- And last week President Biden's administration, as you know, launched its first attack since he took office. The US struck an Iran-aligned militia target on the border of Iraq and Syria, this militia group that you are describing. The missile strike was expected to be a one-and-done, sort of, in retaliation for the Iranian-made rockets that were fired at a base housing American troops in Iraq. So what does this latest aggression mean for the escalating tensions between the US and Iran, and do you expect this could be the beginning of a tit-for-tat between the two countries?

MAJ. MIKE LYONS: Well, if we expected that to be a deterrence it's proven not to be because the enemy gets a vote as to what they'll be deterred by. And I was surprised when I saw such a small attack that goes back there. And it just shows we don't have a strategic vision or deterrence in the region. The fact that we were susceptible to the kind of attack we saw this morning just proves that out.

We attack inside of the Syrian border, Iraqi citizens who are fundamentally aligned with Iran. Again, the politics of it are all very confusing. So again, I think that we're going to have to rethink what our deterrents is going to be in the region. What is going to really deter Iran from funding these groups, in order to stop making these kinds of attacks. I think first we're going to have to harden our own bases itself to make sure that we're not susceptible to them.

But-- but if we're going to respond we can't respond just like this. These small little pinpoint attack that we saw last week. What the Israelis do, their deterrence is very simple. You strike us one time, we strike you 10 times back. There's going to have to be some other way in order for the Iranians to get the message to stop attacking US forces there.

- So you're suggesting a more escalated response then. I mean, you had several suggestions. Number one, to-- to harden the defense of those areas, and to sort of figure out a better strategy. But do you think part of that strategy needs to be a stronger military response?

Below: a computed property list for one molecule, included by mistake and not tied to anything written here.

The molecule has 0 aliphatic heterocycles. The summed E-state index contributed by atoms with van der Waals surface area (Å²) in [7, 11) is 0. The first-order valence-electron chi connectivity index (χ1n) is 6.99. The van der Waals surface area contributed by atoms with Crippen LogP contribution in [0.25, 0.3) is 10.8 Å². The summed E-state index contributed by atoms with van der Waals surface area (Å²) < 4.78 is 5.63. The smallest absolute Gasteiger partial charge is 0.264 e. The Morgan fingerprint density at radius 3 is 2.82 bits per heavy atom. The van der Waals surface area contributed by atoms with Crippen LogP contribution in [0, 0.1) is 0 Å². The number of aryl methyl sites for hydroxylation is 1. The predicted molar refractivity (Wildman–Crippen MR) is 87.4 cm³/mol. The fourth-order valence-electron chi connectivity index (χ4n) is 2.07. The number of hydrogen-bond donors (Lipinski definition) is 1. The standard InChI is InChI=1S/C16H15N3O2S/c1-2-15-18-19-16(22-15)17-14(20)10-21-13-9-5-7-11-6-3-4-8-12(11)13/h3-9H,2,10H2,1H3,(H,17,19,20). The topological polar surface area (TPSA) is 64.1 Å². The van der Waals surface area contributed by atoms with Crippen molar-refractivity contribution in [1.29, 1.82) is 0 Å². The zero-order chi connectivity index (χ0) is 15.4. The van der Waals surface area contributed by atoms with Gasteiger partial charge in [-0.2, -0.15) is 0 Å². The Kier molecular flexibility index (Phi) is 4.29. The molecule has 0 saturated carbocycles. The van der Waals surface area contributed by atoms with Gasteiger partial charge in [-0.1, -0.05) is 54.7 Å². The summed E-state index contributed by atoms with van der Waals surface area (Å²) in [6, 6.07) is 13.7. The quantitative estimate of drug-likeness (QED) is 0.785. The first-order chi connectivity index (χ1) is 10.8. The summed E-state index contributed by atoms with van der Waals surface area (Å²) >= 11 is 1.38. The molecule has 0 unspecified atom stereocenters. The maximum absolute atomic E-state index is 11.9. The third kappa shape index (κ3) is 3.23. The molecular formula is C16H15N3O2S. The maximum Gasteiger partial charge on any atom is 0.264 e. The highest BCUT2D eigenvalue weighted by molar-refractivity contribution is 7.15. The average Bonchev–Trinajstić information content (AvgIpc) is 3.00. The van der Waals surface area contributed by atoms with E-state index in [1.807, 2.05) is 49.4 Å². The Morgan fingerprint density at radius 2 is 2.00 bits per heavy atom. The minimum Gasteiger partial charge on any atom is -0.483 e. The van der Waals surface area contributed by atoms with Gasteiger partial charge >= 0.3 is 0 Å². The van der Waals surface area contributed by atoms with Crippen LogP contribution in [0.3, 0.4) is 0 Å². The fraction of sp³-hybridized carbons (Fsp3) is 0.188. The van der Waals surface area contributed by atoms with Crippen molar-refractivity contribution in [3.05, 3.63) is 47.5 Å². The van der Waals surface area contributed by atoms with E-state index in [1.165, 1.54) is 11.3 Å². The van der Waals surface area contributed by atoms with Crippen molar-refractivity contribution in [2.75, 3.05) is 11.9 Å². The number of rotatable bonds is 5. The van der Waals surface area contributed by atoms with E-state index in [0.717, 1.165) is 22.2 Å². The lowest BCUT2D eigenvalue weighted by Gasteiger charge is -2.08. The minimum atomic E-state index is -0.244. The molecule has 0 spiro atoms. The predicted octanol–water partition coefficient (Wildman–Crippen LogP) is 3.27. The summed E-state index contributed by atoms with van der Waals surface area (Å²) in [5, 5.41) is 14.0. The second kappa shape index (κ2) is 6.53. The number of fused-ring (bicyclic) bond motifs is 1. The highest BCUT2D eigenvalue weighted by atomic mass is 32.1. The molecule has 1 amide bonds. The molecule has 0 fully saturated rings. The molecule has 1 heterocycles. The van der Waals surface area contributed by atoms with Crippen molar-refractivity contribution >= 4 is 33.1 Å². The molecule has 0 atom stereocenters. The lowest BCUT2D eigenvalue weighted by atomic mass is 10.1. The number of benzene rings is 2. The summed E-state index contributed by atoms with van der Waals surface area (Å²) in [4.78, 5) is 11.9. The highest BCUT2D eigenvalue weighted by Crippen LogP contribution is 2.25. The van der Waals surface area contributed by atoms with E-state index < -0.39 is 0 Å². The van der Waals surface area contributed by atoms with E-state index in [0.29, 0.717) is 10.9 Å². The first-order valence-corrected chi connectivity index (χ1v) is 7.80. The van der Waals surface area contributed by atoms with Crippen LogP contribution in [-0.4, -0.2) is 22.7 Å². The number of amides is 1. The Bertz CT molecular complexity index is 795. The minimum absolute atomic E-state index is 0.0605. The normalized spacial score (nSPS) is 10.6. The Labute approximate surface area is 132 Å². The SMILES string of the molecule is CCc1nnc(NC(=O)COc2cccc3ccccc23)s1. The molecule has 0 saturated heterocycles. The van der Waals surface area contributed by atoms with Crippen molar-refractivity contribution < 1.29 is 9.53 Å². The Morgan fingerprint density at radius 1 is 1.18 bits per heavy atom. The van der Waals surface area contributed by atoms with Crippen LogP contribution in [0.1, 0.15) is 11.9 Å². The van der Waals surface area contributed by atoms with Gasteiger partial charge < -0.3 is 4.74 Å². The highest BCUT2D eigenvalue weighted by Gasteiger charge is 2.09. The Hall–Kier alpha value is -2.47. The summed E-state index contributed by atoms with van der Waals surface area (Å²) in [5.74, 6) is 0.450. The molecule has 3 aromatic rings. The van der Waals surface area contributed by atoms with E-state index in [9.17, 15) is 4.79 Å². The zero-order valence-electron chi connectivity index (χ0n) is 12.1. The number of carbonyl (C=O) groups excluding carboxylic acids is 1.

MAJ. MIKE LYONS: Well, I think again, firstly, we have to defend and make sure that we're going to-- the soldiers and sailors, airmen that there are going to feel safe is the first and foremost thing. And then if we're going to go on the offensive, I think it's going to have to be more expansive than just one strike in one location along the border there. Perhaps using our technology with drone technology, Air Force technology in order to take out multiple targets that could possibly exist there, not just the one that we went after. I think that is going to be the critical piece to ensuring that, maybe, that there is some level of deterrence that we can do there. As for troops, we don't have a lot of ground troops there. They're all out. We can't do anything on the ground there. This is all going to have to come from the air.

- Yeah, I was going to-- that's what I was going to ask you. There was a huge diminishment of the number of troops recently, especially under the Trump administration, right? So how many boots do we actually have on the ground there to begin with, and is this also about the Iraqi-led troops that the US is helping, right? These are also attacks against the Iraqis, correct?

MAJ. MIKE LYONS: It is, and we don't have enough troops on the ground to influence any kind of battle there. We would have to send tens of thousands, really, if we thought that we were going to go after some of these militia groups who number us probably five or six-to-one. But that decision was made a long time ago. In fact, that was made under the Obama administration, when we pulled most of the US troops out of Iraq. You saw the Trump administration had about 5,000 and they tried to pull another 2,500 out. So there's not enough there on the ground. We also saw that Trump wanted them out of Syria, but it looks like that they all didn't come out of there. That's where we claim that we still have troops there doing underground missions fighting ISIS. But again, nothing to the point that we could extract any kind of potential victory from. Some of those militia groups are well-armed and have got tremendous amount of resources.

- Well it sounds like the US needs, at the very least, a recalibration of its strategy in that area. Major Mike Lyons, thank you so much for joining us. We appreciate your insight.

MAJ. MIKE LYONS: Thanks for having me.